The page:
The nerve conduction study showed decreased amplitude and delayed latency of the compound motor action potential (CMAP) and sensory nerve action potential (SNAP) in the right median nerve, no response of the CMAP and SNAP in both common peroneal and right tibial nerves, decreased amplitude of the CMAP in the left tibial nerve, and no response of the SNAP in both superficial peroneal and sural nerves (Table 1). The needle electromyography (EMG) showed active denervation in the right anterior tibialis and right abductor pollicis brevis with long duration polyphasic motor unit action potential (MUAP) and reduced recruitment (Table 2). An asymmetric pattern of involvement was revealed in CMAP, SNAP, and needle EMG. The mononeuropathy multiplex was diagnosed in the electrodiagnostic studies. The biopsy of pyoderma containing blood vessels showed extravascular eosinophils, which was compatible with vasculitis (Fig. 2B).
The results of the laboratory tests were as follows. Anti-neutrophil cytoplasmic antibody (ANCA) negative, serum adrenocorticotropic hormone (ACTH), cortisol (at 8 AM) and urine 5-hydroxyindoleacetic acid (HIAA) were all within normal limits. The number of peripheral blood eosinophils was higher than normal (22%) before thymectomy. After thymectomy, the number of peripheral blood eosinophils began to gradually rise. The eosinophils and total IgE levels were measured as 45.2% and 1,163 kU/L, respectively, higher than the normal values.
The patient was diagnosed as CSS according to the American College of Rheumatology (ACR) 1990 criteria [7], because the past history and the present clinical manifestations included asthma, eosinophilia, pulmonary infiltration, peripheral neuropathy, and extravascular eosinophils. The patient was treated with oral corticosteroid (50 mg/day), received daily intervention of superficial and deep heat and electrical stimulation for pain relief, and relaxation of soft tissue and rehabilitation, including therapeutic exercise to improve flexibility, strengthening, and gait (twice a day, for a month). He displayed gradual improvement of eosinophilia, of the tingling sensation on both feet, and of weakness in both ankles up to the manual muscle test grade 3.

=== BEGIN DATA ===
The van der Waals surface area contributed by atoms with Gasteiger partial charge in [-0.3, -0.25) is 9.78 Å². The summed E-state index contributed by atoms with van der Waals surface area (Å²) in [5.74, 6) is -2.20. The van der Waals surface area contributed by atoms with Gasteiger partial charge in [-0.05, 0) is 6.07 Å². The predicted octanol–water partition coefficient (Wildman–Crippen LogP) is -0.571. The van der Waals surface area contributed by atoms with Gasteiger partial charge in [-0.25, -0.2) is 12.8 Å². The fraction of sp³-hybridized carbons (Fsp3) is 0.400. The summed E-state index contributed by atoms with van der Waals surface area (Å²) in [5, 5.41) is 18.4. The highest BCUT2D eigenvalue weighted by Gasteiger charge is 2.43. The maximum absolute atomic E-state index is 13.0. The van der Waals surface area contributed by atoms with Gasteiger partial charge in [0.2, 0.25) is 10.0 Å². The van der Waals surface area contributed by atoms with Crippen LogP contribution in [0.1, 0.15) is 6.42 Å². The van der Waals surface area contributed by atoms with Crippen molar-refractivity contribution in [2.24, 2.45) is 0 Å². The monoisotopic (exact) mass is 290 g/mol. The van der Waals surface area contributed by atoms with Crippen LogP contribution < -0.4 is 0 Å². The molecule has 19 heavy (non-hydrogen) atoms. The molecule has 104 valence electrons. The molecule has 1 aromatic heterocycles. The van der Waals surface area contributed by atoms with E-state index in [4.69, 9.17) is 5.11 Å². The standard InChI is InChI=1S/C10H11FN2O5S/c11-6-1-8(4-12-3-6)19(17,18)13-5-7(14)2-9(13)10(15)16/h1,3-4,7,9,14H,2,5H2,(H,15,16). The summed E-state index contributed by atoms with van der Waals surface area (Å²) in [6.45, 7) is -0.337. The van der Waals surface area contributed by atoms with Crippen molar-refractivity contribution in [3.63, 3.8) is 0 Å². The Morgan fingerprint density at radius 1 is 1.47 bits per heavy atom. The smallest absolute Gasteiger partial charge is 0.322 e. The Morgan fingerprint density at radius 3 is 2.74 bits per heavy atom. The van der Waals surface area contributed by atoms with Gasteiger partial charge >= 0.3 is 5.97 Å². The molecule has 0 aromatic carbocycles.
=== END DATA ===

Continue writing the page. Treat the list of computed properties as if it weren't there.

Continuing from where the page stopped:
Autoimmune disease, such as vasculitis, has been associated with malignancy. It is more frequent in hematologic malignancies than in solid tumors. The relationship between vasculitis and malignancy remains unclear. Vasculitis manifested cutaneous involvement, peripheral neuropathy, organ involvement, and joint syndrome. They were described as cutaneous leukocytoclastic vasculitis, Wegener's granulomatosis, microscopic polyangiitis, CSS, and polyarteritis nodosa [2,3,4,5]. Vasculitis accompanying the mediastinal carcinoma had been rarely reported, with only two cases of CSS among them [3,4]. There had been only one report of vasculitis associated with thymic neuroendocrine carcinoma like this case; in it, CSS and symptoms were alleviated after thymectomy [6]. However, in our case, eosinophils gradually increased, and symptoms of dyspnea and peripheral neuropathy began to appear after thymectomy, leading to the diagnosis of CSS. The temporal relationship of malignancy and vasculitis is variable. Vasculitis may occur before or after the onset of a cancer or coexist with it. ANCA, which generally appears positive in CSS, frequently appears negative in cancer-related vasculitis, as in our case [8].